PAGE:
Today has been a hectic day, to say the least. It’s only around 9pm, and I’ve already had about three outfit changes. Not only was today MIT’s Fall Career Fair, but also the day of the Global Climate Strike. All around the world, students, parents, every day workers, and more gathered around to call for climate justice. At MIT, and other schools in the area, students gathered to strike. In Boston, people gathered at City Hall Plaza, and then marched to the State House to continue protesting and rallying. I managed to squeeze some time in to go into Boston in between picking formal wear to impress potential recruiters.
Unfortunately, I missed the community events in the morning, where people made signs and other art at City Hall Plaza, but I made it for the main rally. There were some amazing speakers at the event (which could get hard to hear with all of the noise of the crowd), including Gina McCarthy, former Secretary of the EPA under the Obama administration. There was a real buzzing of enthusiasm throughout.
It certainly felt strange going to the Career Fair after. Surrounded by booths and booths of companies and corporations felt like a total 180. The interviews, the formalities, the waiting in line to talk to a representative for just ten minutes, all just felt so incredibly unimportant compared to what was really on my mind all day.
It’s hard to describe in words the feeling of being surrounded by so many other people trying to fight for the same thing. There were a lot of young people around too, college students with quirky signs, teenagers in braces, and children with their parents, which made me hopeful for the future, but also sad. I feel like I had already begun mourning for the future that is not what they – what I – hoped for. I had felt the despair sinking in for months now, gradually taking hold. But, even if for just the hour or so I was there, I began to feel hopeful. For one of the first times in my life, I stopped in the moment and thought about a future where children would hear about these strikes from their parents, and think, “Wow, I can’t believe they almost let that happen.” Even after I left, I heard from my roommates who stayed that the Boston State House was filled with protestors who demanded that their representatives do more to stop this.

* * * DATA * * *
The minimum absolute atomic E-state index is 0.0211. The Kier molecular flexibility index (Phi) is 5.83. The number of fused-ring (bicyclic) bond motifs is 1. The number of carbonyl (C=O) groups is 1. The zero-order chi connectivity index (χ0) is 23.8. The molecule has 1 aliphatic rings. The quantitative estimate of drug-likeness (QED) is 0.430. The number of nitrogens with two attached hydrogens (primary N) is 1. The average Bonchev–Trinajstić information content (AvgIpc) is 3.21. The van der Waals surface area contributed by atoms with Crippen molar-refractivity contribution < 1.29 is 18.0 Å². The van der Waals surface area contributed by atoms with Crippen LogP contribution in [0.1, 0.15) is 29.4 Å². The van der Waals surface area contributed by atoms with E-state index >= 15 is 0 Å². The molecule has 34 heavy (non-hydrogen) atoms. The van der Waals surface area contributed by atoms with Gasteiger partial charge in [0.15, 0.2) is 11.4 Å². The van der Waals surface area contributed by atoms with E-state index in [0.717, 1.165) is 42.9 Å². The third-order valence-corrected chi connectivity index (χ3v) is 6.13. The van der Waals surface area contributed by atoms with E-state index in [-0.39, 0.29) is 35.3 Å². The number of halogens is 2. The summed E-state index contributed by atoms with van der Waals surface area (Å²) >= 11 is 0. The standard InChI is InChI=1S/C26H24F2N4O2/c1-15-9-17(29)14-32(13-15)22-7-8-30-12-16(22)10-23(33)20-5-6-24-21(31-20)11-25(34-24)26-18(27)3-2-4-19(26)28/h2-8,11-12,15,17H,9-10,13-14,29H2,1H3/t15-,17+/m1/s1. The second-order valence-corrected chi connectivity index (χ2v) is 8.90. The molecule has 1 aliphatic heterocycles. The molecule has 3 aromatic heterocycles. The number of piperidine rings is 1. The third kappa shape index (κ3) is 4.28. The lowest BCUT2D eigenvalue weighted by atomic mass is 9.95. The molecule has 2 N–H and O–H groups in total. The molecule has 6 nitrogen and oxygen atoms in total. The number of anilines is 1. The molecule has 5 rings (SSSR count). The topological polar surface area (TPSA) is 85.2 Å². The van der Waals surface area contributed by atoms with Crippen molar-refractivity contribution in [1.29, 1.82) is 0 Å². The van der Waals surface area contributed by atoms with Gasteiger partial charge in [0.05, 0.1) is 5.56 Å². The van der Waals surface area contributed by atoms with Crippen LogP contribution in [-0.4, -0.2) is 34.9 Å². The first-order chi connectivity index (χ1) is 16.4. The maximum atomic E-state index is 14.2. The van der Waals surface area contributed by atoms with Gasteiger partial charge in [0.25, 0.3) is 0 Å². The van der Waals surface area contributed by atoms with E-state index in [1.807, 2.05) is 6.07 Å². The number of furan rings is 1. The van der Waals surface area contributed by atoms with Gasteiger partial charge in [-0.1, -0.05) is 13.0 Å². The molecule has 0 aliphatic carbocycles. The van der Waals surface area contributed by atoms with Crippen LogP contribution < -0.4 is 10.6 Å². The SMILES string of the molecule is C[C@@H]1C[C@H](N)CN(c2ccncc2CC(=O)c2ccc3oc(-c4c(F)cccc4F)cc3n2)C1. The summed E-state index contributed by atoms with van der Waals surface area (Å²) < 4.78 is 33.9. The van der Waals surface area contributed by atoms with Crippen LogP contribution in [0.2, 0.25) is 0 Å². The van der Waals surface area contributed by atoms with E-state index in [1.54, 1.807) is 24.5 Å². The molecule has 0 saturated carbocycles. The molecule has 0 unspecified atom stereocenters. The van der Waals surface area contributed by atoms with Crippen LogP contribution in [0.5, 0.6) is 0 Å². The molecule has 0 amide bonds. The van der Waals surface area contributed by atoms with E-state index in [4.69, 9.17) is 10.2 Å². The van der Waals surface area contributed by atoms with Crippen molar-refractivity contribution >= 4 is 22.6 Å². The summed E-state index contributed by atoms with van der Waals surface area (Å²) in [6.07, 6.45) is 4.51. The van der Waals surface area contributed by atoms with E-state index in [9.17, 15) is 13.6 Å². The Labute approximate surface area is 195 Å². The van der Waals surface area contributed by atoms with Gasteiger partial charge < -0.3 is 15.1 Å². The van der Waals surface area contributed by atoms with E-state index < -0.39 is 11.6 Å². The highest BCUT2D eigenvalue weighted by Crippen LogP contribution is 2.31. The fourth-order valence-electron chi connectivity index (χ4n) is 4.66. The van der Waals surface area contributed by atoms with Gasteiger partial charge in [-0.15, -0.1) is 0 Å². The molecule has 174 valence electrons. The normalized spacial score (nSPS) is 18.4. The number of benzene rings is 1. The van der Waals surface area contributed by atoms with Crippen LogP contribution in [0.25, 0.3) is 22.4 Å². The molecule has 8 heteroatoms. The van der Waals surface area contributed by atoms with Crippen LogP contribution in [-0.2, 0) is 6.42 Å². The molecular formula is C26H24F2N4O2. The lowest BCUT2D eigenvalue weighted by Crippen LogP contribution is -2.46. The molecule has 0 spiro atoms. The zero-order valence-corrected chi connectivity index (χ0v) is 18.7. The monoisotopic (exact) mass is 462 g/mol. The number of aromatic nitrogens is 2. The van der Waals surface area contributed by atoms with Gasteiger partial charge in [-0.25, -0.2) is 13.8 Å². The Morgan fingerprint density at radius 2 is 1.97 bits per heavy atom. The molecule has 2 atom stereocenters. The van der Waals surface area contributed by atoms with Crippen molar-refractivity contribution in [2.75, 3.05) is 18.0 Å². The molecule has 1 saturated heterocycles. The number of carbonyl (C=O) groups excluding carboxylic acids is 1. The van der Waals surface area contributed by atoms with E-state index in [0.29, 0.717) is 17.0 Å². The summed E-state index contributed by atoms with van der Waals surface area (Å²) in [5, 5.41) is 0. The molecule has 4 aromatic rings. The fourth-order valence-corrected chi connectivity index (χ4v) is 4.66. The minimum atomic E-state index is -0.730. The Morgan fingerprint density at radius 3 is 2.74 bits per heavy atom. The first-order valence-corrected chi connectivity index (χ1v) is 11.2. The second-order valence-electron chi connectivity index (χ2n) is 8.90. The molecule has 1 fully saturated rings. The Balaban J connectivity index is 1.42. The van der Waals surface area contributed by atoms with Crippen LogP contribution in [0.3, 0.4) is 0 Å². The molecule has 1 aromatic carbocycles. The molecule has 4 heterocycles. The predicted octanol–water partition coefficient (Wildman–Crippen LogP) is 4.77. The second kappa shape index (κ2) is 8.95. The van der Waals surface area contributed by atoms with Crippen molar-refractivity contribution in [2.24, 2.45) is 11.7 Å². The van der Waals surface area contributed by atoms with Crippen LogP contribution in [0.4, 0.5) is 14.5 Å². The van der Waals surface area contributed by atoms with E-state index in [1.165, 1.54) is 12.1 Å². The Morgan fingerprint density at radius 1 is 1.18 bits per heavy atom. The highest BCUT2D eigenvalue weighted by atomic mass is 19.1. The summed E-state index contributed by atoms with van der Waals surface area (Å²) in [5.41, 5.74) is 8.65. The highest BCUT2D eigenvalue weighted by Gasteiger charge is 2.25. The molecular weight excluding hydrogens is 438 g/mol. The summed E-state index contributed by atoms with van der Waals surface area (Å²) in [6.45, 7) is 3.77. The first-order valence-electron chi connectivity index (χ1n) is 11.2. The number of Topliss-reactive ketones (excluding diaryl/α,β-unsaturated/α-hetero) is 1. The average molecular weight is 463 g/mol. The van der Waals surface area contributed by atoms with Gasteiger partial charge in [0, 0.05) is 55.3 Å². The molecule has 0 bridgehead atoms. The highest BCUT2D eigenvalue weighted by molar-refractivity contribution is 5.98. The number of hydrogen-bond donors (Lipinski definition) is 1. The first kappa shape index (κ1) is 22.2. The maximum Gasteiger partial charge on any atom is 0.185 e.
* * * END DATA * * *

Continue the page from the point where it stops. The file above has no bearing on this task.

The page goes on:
Honestly, if the future is going to be run by the smart, passionate youths I saw today, it’s hard not to be hopeful. At the rally, one of the speakers had said that the people had the power to enact change. A lot of the time, it doesn’t feel like that. When you’re one person fighting against many, it becomes so easy to feel hopeless and give up. But today was a lesson in something else, not just to us, but to everyone trying to keep us down. We aren’t just one person fighting against many. And we are not powerless in this fight against climate change. Here are just a few shots showing you how truly massive this movement is, and just how clever people can get: